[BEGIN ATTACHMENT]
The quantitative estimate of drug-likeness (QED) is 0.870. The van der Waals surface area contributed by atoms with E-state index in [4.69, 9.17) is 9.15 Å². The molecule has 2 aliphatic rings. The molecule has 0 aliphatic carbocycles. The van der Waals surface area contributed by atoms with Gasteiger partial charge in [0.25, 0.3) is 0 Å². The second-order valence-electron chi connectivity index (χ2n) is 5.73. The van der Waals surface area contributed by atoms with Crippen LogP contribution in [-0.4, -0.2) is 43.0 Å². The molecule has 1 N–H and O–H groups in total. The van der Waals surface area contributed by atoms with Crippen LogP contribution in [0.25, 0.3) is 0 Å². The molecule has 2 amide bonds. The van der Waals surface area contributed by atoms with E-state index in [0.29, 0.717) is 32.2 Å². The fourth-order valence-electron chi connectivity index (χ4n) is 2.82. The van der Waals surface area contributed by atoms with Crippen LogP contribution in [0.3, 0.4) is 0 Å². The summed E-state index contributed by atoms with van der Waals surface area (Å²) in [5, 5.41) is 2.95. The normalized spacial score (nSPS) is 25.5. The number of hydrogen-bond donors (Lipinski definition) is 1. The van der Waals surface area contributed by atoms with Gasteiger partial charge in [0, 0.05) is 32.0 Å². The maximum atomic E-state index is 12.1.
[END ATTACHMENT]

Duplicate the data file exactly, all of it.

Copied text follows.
The quantitative estimate of drug-likeness (QED) is 0.870. The van der Waals surface area contributed by atoms with E-state index in [4.69, 9.17) is 9.15 Å². The molecule has 2 aliphatic rings. The molecule has 0 aliphatic carbocycles. The van der Waals surface area contributed by atoms with Gasteiger partial charge in [0.25, 0.3) is 0 Å². The second-order valence-electron chi connectivity index (χ2n) is 5.73. The van der Waals surface area contributed by atoms with Crippen LogP contribution in [-0.4, -0.2) is 43.0 Å². The molecule has 1 N–H and O–H groups in total. The van der Waals surface area contributed by atoms with Crippen LogP contribution in [0.25, 0.3) is 0 Å². The molecule has 2 amide bonds. The van der Waals surface area contributed by atoms with E-state index in [0.29, 0.717) is 32.2 Å². The fourth-order valence-electron chi connectivity index (χ4n) is 2.82. The van der Waals surface area contributed by atoms with Crippen LogP contribution in [0.3, 0.4) is 0 Å². The summed E-state index contributed by atoms with van der Waals surface area (Å²) in [5, 5.41) is 2.95. The normalized spacial score (nSPS) is 25.5. The number of hydrogen-bond donors (Lipinski definition) is 1. The van der Waals surface area contributed by atoms with Gasteiger partial charge in [0, 0.05) is 32.0 Å². The maximum atomic E-state index is 12.1.